To acquire knowledge, one must study; but to acquire wisdom, one must observe. Marilyn vow Savant
Recently, I was given the assignment to interview and wine taste my way through Halter Ranch for SLOW Wine. Slow Wine and Slow Food is a movement that was started in Italy, and has made it’s way over to the states. It’s really an old idea, one that our ancestors used to value… food that is good, clean and fair.
I was delighted to meet Kevin Sass, the winemaker. Kevin was extremely generous with his time, and spent so much time taking me to locations throughout the ranch, and answering questions that he has probably answered thousands of times. I was very appreciative that he met with me, and spent so much time tolerating my interrogation.
Besides the wines being beautiful, so is the property. The iconic bridge is relatively newer. I love that the bridge gives the property a distinctive old character.
Inside one of the buildings in the corner are artifacts that were found on the site.
These vessels were most likely used to pound acorns. Which were a common staple food of the Native Americans in California. Maybe even some the acorns came from the Ancestor Tree.
The Ancestor Tree is the largest Oak tree on the Central Coast. It is even documented in the California Department of Forestry. Halter Ranch even has a wine that is named after the iconic tree. It is such a source of pride for them that they hold special picnics under the tree, and excursions in a jeep are made to the spot. It really is a special area. One can almost feel the reverberation of ancient history the tree exudes.
Down in the caves, there is a special dining table for gatherings that are intimate. Plus, the intoxicating aroma of all those barrels that are stored in the caves.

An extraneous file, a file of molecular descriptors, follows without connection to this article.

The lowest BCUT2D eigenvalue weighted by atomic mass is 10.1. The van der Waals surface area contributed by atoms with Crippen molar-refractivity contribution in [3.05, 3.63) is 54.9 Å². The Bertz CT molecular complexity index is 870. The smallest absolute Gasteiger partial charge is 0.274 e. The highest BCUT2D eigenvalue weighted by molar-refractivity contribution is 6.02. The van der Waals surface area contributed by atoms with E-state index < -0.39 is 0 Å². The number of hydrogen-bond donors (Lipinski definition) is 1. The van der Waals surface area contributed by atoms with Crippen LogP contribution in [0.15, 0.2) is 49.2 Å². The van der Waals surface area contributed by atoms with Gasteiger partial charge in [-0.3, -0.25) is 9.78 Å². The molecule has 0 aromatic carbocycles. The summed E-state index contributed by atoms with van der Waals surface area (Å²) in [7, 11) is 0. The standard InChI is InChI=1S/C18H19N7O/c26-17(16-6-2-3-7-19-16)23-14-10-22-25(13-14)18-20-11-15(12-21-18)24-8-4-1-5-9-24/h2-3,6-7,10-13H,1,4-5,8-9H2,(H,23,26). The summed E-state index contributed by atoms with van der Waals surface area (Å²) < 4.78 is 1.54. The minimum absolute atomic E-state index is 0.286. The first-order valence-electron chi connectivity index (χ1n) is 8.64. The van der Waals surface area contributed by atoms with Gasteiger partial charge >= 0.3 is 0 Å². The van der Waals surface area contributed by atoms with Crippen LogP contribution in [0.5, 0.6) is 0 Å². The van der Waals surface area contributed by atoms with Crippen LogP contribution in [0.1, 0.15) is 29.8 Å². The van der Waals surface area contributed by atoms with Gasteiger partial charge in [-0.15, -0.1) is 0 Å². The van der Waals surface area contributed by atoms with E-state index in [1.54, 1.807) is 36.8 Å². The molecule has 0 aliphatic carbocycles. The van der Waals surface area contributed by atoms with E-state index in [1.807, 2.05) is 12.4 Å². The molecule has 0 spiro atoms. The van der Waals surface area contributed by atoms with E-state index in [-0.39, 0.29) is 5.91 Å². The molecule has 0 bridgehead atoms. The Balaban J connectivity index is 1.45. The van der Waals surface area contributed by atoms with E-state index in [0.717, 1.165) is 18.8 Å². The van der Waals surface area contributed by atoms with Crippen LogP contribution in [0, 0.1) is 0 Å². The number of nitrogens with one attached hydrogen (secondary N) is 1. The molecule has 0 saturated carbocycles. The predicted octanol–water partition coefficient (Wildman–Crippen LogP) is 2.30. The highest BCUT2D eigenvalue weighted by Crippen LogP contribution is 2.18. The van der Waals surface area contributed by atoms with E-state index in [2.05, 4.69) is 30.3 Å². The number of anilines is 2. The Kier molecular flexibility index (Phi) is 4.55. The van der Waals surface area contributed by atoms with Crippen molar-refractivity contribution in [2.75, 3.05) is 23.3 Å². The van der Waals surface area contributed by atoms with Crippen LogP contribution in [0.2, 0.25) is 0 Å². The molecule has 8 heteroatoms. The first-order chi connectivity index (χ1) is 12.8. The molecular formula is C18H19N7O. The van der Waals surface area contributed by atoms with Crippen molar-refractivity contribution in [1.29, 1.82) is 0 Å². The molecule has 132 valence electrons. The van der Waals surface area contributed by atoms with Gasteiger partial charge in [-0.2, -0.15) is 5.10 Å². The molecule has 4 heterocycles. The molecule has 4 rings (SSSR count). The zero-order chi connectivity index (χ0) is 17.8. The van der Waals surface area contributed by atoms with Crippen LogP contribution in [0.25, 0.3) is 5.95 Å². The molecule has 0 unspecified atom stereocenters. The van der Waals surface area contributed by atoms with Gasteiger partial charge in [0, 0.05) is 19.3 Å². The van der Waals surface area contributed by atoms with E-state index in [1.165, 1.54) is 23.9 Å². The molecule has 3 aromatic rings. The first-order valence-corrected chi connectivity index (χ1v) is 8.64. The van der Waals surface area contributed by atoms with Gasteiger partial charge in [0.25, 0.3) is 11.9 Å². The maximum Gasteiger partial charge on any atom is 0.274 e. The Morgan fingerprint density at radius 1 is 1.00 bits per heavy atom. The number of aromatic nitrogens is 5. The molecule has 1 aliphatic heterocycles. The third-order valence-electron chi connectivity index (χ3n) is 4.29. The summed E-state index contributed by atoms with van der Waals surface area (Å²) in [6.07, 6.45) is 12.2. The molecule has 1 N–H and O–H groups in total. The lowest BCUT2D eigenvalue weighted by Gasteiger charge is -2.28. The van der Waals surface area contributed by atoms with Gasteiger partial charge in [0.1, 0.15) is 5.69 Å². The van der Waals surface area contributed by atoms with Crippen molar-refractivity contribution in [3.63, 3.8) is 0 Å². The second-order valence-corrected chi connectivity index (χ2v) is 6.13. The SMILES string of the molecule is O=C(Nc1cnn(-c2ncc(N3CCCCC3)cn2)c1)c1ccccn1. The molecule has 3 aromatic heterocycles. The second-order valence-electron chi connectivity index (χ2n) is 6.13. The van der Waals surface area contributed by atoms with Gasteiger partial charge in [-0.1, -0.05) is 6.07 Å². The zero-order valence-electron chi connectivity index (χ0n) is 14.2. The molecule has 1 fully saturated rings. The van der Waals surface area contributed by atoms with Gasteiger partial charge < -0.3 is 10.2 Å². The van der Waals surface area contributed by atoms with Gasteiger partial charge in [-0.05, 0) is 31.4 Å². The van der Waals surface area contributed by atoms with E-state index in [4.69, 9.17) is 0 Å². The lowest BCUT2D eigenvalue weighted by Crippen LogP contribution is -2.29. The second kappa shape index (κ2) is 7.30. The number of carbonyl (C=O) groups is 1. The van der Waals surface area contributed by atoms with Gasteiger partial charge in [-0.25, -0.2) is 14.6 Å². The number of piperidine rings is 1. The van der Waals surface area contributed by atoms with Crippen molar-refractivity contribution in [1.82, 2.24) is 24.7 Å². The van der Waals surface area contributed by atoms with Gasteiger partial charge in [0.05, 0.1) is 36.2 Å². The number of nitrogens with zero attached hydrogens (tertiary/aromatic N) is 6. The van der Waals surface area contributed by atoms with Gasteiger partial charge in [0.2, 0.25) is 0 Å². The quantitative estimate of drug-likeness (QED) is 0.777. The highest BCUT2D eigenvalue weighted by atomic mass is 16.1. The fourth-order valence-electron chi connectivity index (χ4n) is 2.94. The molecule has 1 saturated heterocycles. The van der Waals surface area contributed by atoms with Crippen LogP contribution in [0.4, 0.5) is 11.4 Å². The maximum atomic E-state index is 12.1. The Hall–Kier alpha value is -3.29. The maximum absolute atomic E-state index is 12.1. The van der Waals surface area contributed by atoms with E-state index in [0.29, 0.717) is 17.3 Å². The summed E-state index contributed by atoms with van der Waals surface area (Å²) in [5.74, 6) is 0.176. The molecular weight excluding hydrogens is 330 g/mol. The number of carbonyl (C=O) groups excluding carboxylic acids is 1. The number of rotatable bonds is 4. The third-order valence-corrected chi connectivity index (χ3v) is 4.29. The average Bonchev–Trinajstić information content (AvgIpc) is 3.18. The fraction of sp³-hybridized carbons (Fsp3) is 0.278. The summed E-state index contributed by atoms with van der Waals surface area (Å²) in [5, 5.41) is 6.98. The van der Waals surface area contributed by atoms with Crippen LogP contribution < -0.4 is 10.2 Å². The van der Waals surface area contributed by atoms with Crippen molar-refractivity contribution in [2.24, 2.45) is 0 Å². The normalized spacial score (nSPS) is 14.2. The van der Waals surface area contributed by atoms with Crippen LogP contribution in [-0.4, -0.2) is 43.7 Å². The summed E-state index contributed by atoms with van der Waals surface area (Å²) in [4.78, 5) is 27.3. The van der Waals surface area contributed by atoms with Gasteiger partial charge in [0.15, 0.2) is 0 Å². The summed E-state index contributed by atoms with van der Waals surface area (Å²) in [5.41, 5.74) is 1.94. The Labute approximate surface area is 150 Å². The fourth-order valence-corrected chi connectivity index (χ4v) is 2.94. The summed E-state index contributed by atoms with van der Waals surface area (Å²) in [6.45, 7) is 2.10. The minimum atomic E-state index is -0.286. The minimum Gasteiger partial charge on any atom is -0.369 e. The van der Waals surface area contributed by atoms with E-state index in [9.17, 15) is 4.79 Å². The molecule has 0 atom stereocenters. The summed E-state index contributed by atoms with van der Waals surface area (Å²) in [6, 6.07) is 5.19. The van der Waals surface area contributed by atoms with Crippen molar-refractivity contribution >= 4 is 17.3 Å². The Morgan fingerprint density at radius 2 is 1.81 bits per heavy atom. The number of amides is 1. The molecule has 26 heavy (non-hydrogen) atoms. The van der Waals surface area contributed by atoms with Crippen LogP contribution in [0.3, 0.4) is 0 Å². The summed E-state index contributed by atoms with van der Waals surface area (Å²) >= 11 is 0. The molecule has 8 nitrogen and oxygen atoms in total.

Halter Ranch doesn’t only care for the environment, their quality wines, but also their employees and the community.
The owner recently gave a BILLION dollars to conserve land around the world. The ranch includes corridors for the animals that pass on the property. Their wines are made with care from the time they hang on the vine to bottle. The ranch is SIP certified, and they won the green medal for sustainable wine growers.
The wines I tried were 2017 CDP (Cotes De Paso), it is a cuvée, that marries Grenache, Mourvèdre, Syrah, and Tannat in the most elegant manner. The aroma of strawberry jam, cinnamon, lavender, waken your olfaction. One of those wines that is better when you’re taking your sweet time to really enjoy and savor. It has a long lasting finish, and is jazz smooth.
I also tried the Vin de Paille. The production of this wine is done just as it is in France. The grapes are dried on straw beds for 40 days, and then they are pressed. After pressing out this golden juice the wine is fermented and aged in neutral French oak barrels. The aroma of the honey hit me first, and the essence of orange and bergamot seem to seduce you into taking more of the wine into your nostrils for another deep inhalation. The taste lingers in your mouth, and it was instantly one of my favorites. I haven’t been able to find this kind of flavor outside of France or Hungary.
Did I mention that Halter Ranch even has several different types of accommodations? Well, they do. I am providing a link to Halter Ranch, so you can check out the website yourself.